Cleanup crews have gone home and emergency food supplies have ended, yet indigenous communities affected by two oil spills early this year remain on edge.
- The 40-year-old Northern Peruvian Pipeline has spilled oil into remote rivers three times so far in 2016.
- Mongabay visited sites affected by two spills that occurred this winter and found oil-coated fields and residents concerned about the safety of the crops and river fish they depend on.
- Advocates are pushing for more studies into long-term health effects from the oil contamination.
- Meanwhile, the Peruvian government has sanctioned the state-owned company responsible for the pipeline and fired its president.
Por Kevin Floerke and Rebecca Wolff
On June 24, reports surfaced that once again the Northern Peruvian Pipeline was leaking oil into Peru’s Marañon River. It was the pipeline’s third major spill this year, after one on January 25 along the Chiriaco River in the region of Amazonas (called the Chiriaco spill) and another on February 3 near the Morona River in the region of Loreto (called the Morona spill). The 40-year-old pipeline has suffered at least 20 spills in the past 5 years alone.
The pipeline, which snakes over 530 miles across the country, belongs to Petroperú, Peru’s state-sponsored oil company. The company’s cleanup efforts for the three recent spills have focused on mitigating the long-term environmental impacts of the oil. But the repercussions for the 8,000-plus mostly indigenous people affected by the spills, whose livelihoods depend on the rivers and land, appear likely to linger.
The government and Petroperú have delivered clean water, cooking oil, and rice to affected communities, but advocacy groups complain that the response has been insufficient. And while Petroperú and local branches of the Ministry of Health conducted basic health assessments and offered emergency health services, community members and indigenous rights advocates report that health providers arrived almost a month after the Chiriaco and Morona spills and that services were not offered to the majority of communities affected.
Advocates contend that the neglect is part of a larger problem in which indigenous communities are often left devastated and unsupported in the wake of environmental disasters, their recovery slowed by systemic inequality.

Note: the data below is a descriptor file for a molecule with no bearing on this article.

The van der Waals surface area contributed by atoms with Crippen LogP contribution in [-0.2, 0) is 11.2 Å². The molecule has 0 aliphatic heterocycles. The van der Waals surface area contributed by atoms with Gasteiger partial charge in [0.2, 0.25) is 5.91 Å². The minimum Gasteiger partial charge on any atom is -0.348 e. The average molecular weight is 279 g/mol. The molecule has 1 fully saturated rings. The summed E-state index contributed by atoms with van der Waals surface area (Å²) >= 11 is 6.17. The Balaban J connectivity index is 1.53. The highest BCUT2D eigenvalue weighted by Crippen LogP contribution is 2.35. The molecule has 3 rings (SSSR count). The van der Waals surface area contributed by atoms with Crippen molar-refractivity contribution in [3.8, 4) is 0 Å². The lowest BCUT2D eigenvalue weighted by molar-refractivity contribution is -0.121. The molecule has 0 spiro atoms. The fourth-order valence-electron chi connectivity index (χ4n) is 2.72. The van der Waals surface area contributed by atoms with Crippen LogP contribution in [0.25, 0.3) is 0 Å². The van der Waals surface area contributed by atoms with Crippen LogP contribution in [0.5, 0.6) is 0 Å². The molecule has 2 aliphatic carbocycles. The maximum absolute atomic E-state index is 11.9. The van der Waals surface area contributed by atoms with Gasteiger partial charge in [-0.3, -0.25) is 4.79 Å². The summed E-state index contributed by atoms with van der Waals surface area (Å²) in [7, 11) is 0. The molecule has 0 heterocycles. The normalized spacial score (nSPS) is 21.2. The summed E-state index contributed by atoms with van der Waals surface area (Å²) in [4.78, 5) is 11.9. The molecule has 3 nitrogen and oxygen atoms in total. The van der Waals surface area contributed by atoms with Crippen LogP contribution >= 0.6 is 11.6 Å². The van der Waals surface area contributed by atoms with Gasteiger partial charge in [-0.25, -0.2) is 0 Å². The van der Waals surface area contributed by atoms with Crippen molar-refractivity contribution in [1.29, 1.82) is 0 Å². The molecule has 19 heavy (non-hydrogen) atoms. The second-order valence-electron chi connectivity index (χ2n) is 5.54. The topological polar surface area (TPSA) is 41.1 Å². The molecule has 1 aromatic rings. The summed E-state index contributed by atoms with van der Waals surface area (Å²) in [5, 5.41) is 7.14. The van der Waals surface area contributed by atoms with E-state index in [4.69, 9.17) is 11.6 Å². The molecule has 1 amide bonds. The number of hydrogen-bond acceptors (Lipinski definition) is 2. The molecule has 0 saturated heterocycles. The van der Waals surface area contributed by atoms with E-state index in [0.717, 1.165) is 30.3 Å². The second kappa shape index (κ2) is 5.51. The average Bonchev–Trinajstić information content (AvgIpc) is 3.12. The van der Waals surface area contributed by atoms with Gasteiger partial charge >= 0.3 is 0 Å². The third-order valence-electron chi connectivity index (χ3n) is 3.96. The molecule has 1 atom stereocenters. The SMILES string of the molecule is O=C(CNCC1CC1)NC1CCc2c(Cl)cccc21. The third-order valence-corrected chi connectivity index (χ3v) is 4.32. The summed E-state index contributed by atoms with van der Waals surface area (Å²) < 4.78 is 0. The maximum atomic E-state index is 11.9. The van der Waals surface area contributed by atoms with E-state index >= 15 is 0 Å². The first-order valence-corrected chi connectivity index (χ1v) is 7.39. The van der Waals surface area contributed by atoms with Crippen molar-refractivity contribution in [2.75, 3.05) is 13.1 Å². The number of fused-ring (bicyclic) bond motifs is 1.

In late May, before the latest spill, Mongabay visited the area affected by the January 25 Chiriaco spill as Petroperú was finishing a massive cleanup procedure near the town of Chiriaco. Of this year’s three spills, this one was the biggest. Three thousand barrels of crude oil flowed into the Chiriaco River, and from there into the Marañon River, a tributary of the Amazon. It affected some 3,900 residents in at least 22 communities, according to the Institute of Legal Defense (IDL), a Peruvian advocacy group that has taken up the communities’ cause.
Huarcaya said the cleanup was conducted according to a rigorous set of international protocols designed to ensure that the long-term environmental effects of the disaster are minimal.
The base camp included a medical office where spill-site workers, including many locals, were checked for symptoms of oil contamination upon ending their contracts with the company. Signs posted outside the main office, written in both Spanish and the indigenous language of Awajún, strictly forbade the employment of minors. These were likely a reaction to accusations of exploitative and dangerous practices leveled shortly after the spill, including that Petroperú paid children to clean up oil without protective gear.